Level 3: Proactive and Organized — Project and program planning and management is tailored to the complexity of the project as required. Processes are consistent and project performance is managed and measured by the firm. Project management has recognized value for the firm.

Level 4: Value Driven — Project management is a high level of function and maturity. Projects are well-managed, and project performance is actively measured and analyzed for improvement opportunities that add value to the firm. The firm actively manages projects, programs, and portfolios. Project management and processes are well-funded and highly valued by the firm.

Level 5: Optimized — Project management is highly valued and a part of the firm’s culture. Project management processes and performance are continuously viewed and managed at the organizational level. Project and program success rate is high, and they are attuned to provide value to the firm and its clients. This is the highest level of maturity.

Progressing from one maturity level to the next could take between one and two years, depending on the firm. Each firm is different, and there could be various levels of maturity within the firm. It is critical to assess and understand what level of maturity your firm or practice group currently is on. The above levels of project management maturity can be a useful tool to initially estimate the level of your firm’s maturity.

However, to effectively plan and improve your firm’s project management maturity, a formal assessment should be conducted using greater detail and analysis. Such an assessment will determine the current maturity of your firm and practice groups and outline a detailed action plan to improve the firm’s project management maturity.

Building legal OPM maturity

But how does a firm go about improving its project management maturity? Implementing OPM does not follow a short or simple path. There will be a significant amount of organizational change, especially in low-maturity firms where project management relies on individuals rather than firm-wide processes.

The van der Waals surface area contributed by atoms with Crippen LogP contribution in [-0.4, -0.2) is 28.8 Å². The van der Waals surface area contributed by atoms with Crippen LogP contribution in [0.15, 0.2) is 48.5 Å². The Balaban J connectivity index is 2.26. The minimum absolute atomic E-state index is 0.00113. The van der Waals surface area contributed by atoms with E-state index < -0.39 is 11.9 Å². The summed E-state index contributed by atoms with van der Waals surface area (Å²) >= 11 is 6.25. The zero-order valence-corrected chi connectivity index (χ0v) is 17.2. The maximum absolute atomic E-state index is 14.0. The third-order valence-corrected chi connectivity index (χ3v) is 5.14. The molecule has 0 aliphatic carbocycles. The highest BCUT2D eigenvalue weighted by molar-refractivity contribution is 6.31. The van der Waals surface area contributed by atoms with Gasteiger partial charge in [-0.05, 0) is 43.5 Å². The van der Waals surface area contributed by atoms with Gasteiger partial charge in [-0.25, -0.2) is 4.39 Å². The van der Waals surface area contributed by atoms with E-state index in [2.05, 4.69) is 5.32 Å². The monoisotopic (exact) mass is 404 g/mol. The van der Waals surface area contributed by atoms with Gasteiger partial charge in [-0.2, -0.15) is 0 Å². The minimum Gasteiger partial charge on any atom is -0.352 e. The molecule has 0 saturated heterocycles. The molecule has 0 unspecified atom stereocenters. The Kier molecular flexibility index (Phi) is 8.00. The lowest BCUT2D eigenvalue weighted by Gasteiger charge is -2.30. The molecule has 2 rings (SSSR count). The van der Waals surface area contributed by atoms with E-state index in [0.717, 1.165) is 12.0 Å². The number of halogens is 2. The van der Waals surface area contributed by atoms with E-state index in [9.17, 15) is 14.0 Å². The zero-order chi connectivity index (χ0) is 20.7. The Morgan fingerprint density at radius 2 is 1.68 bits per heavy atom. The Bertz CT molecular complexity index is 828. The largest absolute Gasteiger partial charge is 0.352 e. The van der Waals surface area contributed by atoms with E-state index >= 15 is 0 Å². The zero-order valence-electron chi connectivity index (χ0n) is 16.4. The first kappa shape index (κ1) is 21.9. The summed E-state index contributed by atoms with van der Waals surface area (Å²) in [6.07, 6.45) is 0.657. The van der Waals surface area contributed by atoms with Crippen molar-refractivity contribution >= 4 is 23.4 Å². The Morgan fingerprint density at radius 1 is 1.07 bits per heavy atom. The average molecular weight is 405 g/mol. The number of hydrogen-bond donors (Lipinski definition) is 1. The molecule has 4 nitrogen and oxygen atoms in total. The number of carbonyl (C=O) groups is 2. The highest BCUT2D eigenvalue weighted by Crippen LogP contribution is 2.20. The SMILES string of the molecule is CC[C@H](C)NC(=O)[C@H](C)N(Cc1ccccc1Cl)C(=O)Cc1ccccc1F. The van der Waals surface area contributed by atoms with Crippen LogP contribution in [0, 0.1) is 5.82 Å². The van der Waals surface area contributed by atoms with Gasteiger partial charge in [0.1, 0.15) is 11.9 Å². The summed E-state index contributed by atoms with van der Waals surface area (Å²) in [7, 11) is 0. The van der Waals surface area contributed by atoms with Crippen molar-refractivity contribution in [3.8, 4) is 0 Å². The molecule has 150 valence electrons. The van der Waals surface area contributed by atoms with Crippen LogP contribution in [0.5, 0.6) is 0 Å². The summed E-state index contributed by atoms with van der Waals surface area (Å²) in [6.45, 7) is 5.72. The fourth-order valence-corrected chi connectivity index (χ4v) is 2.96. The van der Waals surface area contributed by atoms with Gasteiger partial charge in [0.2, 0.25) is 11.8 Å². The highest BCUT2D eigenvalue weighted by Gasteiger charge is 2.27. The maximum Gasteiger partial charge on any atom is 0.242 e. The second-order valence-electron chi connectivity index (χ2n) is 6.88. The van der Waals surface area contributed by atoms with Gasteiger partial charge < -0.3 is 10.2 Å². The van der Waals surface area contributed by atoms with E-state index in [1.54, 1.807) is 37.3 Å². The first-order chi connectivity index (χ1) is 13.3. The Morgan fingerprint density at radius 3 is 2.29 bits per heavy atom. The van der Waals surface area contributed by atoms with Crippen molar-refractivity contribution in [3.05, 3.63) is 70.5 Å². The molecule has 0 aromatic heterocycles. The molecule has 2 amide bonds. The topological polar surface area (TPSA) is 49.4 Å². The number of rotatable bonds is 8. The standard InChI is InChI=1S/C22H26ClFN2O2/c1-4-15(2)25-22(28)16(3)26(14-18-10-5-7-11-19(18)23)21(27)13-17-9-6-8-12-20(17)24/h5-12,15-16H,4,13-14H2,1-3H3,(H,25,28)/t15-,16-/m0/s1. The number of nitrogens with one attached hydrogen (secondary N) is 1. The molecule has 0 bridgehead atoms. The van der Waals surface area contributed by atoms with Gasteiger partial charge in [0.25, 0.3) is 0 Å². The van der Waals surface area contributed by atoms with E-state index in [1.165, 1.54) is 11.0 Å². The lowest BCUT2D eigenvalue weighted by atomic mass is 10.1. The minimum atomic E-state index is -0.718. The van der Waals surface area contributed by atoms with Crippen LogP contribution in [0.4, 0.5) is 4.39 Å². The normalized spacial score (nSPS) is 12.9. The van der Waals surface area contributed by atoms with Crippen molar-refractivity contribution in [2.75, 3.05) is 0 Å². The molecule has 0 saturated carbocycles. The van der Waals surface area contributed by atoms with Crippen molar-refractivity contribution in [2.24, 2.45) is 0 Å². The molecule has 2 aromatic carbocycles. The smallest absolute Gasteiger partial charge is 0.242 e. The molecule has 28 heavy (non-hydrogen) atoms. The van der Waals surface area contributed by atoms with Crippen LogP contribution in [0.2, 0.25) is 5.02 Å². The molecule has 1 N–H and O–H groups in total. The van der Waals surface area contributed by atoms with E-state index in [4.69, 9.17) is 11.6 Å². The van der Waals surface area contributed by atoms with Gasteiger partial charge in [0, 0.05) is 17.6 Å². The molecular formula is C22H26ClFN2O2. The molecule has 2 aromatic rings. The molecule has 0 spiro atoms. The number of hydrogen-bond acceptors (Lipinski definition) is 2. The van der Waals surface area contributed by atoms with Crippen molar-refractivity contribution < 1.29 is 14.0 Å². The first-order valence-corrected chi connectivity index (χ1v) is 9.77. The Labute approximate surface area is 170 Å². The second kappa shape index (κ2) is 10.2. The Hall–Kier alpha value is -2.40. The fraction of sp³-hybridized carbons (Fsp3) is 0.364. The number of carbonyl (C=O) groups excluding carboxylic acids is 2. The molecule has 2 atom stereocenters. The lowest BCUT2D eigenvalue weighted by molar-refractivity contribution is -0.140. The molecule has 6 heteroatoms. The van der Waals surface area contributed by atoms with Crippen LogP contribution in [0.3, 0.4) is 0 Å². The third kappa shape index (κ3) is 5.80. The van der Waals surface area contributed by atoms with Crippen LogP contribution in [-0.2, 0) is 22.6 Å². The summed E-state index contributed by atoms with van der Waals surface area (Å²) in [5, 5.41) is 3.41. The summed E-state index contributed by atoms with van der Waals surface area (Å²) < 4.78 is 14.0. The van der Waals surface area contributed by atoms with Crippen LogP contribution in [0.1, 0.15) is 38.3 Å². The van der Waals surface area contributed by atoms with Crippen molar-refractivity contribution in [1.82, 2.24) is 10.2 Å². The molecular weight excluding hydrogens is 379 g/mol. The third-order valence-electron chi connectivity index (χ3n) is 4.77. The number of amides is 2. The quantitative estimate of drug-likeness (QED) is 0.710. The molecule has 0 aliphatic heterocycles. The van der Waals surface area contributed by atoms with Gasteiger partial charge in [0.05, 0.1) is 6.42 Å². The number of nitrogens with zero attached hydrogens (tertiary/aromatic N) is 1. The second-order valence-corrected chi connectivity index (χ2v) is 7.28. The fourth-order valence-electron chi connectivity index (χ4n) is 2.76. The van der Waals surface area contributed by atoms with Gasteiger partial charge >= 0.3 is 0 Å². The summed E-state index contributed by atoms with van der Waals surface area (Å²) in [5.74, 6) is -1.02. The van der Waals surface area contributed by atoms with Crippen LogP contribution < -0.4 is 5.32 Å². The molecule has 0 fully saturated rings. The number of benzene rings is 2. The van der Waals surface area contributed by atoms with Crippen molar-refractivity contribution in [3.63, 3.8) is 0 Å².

1. Adopt a maturity model
      2. — Use PMI’s OPM standard as your firm’s model or tailor it to fit your needs.
      3. Do a project management maturity assessment
      4. — Self-assess or hire an expert to perform an assessment to determine your firm’s maturity. Your budget and time will dictate your choice.
      5. Build a solid multi-year game plan
      6. — A good assessment will provide a solid game plan for how your firm can move ahead and get you started building an effective plan to follow.
      7. Build your strategy first, then buy technology
      8. — It is tempting to buy technology to up your maturity game. And true, good technology investments are the cornerstone of any maturity plan, but they don’t start there. Purchase technology solutions only after the firm has a solid OPM strategy in place.
      9. Invest in your users
      10. — Make certain your users are not only trained in how the firm wants to manage legal projects, but also engaged. The key to growing your maturity is keeping your users involved and engaged.
      11. Embed legal project management in your firm’s management
      12. — Executive oversight is critical for achieving a high level of maturity. Management must be engaged in order to have a mature organization that effectively supports and addresses critical business needs.

Summary

Achieving project management maturity is a long road that requires law firms to focus and cultivate their people, processes, and technology. Many law firms have embraced basic legal project and program management as a competitive advantage for client work.

Yet, OPM sets an even loftier goal by helping the firm align project management maturity with its strategic objectives. In the long run, embracing and maturing the firm’s OPM may prove to be an even bigger competitive advantage.

Opinions expressed are those of the author. They do not reflect the views of Reuters News, which, under the Trust Principles, is committed to integrity, independence, and freedom from bias. Thomson Reuters Institute is owned by Thomson Reuters and operates independently of Reuters News.

Don Philmlee is an entrepreneur, consultant, strategist and technology advocate with a broad range of experience finding and making useful technology work successfully. He founded and managed a hands-on technology consultancy focused on providing result-oriented solutions to professional organizations. Don provides strategic technology services including project management, technology management and implementation and security consulting. Over the past 30-plus years, his clients have included hundreds of law firms, associations, government and other organizations in the United States and Europe. He is also an author, teacher, lecturer, mentor and advocate on security trends and technology implementation and management. Don is a certified Project Management Professional (PMP) since 2006 and a Certified Information Systems Security Professional (CISSP) since 2003.